The AMD Ryzen 5000 series desktop processors come out today and promise best-in-class performance across pretty much any vertical that you can think of. AMD was able to get a 19% instructions per cycle (IPC) improvement with these Zen 3 based chips over the previous generation of Zen 2-based Ryzen 3000 series processors and that is simply amazing. They were also able to get 2.8x higher performance-per-watt, and up to 26% higher gaming performance. With the AMD Ryzen 5000 series they lay claim to having the highest single-thread performance and most multi-core performance of any desktop gaming processor.
Four new desktop processors are launching today. They are the Ryzen 9 5950X, Ryzen 9 5900X, Ryzen 7 5800X and Ryzen 5 5600X. All are still made on the 7nm manufacturing process used on Zen 2, but optimizations have been made to ensure each processor stays at higher clock frequencies for longer periods of time. All AMD Ryzen 5000 series processors will work in existing 500-series chipset based motherboards like the AMD X570 and AMD B550 after a quick BIOS update. AMD 400-series chipset boards will be getting support in the months ahead, so if you are running a 400-series chipset board like the X470 or B450 be sure to check with your motherboard manufacturer to ensure it has appropriate BIOS support.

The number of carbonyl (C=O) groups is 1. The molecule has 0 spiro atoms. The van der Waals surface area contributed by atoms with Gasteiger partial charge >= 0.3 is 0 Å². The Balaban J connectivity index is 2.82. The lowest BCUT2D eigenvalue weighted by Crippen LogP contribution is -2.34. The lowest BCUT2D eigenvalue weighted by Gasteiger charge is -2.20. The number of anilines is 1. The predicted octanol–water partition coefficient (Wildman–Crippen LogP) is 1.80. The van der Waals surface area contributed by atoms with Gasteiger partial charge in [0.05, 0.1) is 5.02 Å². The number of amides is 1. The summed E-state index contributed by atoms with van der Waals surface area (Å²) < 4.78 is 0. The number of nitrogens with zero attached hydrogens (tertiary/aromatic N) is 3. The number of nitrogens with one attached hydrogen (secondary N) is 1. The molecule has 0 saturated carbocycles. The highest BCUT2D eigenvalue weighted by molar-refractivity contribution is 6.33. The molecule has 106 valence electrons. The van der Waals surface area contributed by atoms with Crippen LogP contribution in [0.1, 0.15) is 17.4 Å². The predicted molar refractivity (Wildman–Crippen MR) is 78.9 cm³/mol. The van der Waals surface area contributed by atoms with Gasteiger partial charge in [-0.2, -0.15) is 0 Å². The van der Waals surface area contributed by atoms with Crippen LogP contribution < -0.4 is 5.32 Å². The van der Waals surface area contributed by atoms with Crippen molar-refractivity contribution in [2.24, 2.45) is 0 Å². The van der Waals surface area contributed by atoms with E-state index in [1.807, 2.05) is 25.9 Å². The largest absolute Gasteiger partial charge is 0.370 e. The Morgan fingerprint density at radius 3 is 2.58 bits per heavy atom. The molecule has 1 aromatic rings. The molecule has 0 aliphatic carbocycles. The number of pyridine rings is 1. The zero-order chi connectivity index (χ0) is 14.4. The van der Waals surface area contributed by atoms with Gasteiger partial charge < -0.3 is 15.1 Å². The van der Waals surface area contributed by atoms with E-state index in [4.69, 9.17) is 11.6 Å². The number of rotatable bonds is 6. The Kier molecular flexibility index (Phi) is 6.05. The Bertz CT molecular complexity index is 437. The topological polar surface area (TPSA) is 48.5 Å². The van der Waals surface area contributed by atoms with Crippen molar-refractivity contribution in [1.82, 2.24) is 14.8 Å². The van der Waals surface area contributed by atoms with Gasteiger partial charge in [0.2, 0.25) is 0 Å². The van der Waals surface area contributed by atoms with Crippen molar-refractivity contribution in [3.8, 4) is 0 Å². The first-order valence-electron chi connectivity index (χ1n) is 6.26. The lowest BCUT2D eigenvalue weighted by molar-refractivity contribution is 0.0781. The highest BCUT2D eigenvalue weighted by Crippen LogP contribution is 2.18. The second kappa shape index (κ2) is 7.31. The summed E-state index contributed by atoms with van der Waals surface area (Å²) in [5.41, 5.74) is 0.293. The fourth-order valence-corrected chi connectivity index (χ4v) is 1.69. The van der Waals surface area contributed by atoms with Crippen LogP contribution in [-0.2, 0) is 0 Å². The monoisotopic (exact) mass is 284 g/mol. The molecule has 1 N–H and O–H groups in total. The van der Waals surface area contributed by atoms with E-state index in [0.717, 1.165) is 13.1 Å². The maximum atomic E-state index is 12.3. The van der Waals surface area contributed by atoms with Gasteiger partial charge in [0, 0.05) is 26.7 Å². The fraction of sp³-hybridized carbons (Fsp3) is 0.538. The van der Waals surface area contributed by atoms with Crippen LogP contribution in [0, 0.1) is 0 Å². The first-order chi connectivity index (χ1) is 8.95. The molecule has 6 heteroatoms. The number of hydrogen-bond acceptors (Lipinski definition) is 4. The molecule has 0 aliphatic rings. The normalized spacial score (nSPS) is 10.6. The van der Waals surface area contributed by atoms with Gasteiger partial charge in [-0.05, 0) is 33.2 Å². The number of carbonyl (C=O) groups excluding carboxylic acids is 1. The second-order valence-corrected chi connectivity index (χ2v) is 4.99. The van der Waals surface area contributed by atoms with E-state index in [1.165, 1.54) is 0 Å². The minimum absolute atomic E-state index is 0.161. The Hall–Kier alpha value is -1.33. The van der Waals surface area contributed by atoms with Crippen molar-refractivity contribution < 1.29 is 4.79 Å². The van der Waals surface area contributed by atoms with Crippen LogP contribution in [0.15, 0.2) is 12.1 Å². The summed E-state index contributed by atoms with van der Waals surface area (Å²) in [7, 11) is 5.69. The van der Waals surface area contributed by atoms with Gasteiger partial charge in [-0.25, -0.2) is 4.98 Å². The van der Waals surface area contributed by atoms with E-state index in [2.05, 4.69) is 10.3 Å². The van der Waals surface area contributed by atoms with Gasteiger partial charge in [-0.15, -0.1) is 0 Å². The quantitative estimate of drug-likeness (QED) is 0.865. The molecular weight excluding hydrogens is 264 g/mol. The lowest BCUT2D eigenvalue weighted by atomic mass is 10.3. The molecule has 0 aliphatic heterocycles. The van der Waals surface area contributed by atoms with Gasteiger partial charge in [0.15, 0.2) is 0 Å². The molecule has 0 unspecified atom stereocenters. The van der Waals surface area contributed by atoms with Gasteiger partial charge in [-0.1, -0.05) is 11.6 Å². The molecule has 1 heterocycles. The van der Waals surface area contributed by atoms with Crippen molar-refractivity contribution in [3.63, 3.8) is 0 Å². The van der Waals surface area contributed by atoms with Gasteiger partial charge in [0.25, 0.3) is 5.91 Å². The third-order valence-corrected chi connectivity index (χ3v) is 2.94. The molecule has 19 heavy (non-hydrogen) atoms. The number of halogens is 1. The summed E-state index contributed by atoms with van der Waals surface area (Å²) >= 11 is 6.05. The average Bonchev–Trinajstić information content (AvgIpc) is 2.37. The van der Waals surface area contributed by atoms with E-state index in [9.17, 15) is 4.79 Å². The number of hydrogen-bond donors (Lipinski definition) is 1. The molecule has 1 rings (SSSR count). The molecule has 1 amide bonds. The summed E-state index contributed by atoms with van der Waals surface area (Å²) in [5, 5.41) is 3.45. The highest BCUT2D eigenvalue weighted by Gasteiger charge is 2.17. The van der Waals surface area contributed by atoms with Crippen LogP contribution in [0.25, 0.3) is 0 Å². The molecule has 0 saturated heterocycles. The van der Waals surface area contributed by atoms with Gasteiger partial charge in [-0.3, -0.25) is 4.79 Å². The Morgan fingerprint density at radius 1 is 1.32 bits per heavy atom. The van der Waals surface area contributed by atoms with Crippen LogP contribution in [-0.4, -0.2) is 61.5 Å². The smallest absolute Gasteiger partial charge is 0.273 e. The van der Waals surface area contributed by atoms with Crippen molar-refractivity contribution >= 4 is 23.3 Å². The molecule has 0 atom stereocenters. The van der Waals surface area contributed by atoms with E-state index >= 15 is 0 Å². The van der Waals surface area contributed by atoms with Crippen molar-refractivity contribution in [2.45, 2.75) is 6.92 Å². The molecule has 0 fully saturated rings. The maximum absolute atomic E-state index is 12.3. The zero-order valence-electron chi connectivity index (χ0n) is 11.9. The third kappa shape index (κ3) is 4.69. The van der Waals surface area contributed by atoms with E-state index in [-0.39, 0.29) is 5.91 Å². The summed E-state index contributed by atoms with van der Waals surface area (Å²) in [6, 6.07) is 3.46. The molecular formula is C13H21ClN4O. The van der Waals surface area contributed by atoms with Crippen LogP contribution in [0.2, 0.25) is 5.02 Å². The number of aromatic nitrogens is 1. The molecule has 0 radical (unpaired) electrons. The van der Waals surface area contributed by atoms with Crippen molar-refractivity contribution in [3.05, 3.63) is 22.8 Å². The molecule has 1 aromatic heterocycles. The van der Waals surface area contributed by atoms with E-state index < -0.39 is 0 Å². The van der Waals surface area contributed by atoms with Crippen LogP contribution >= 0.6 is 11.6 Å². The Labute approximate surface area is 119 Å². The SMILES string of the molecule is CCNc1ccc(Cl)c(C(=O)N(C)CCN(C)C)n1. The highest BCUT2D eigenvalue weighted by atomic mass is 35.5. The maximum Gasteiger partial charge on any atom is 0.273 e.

AMD sent us two of the four new Ryzen 5000 series processors for this review to benchmark for our audience. The two processors that we received were the Ryzen 9 5900X and the Ryzen 5 5600X.
The AMD Ryzen 5 5600X 6-core, 12-thread processor is the starting point for the Ryzen 5000 series and is priced at $299. It features a 3.7GHz base clock and a 4.6GHz boost clock with 32MB of L3 cache and a 65W TDP. It also comes with the Wraith Stealth CPU cooler, so you’ll have everything you need straight out of the box.
For those looking for a little more muscle we will also be looking at the AMD Ryzen 9 5900X 12-core, 24-thread processor that is priced at $549. This chip has the same 3.7GHz base clock as the Ryzen 5 5600X, but has 64MB of L3 cache and a 105W TDP. The cache on this processor is double as it has 2 chiplet design whereas the 5600X only used 1 chiplet.
The AMD Ryzen 5 3600X launched at $249 and the Ryzen 9 3900X came out at $499, so there is a $50 price premium to be had on this processor generation.
From the outside the new Ryzen 5000 CPU series looks the same, but trust us they both are based on the Zen 3 microarchitecture under the lid!
Here is a look at CPU-Z v1.94.0 on both processors for those might want to take a look at the steppings or the cache details on these two Vermeer 7nm processors that are coming out of TSMC’s fabs. Both processors are Stepping 0, Revision B0 parts.
On to the benchmarks!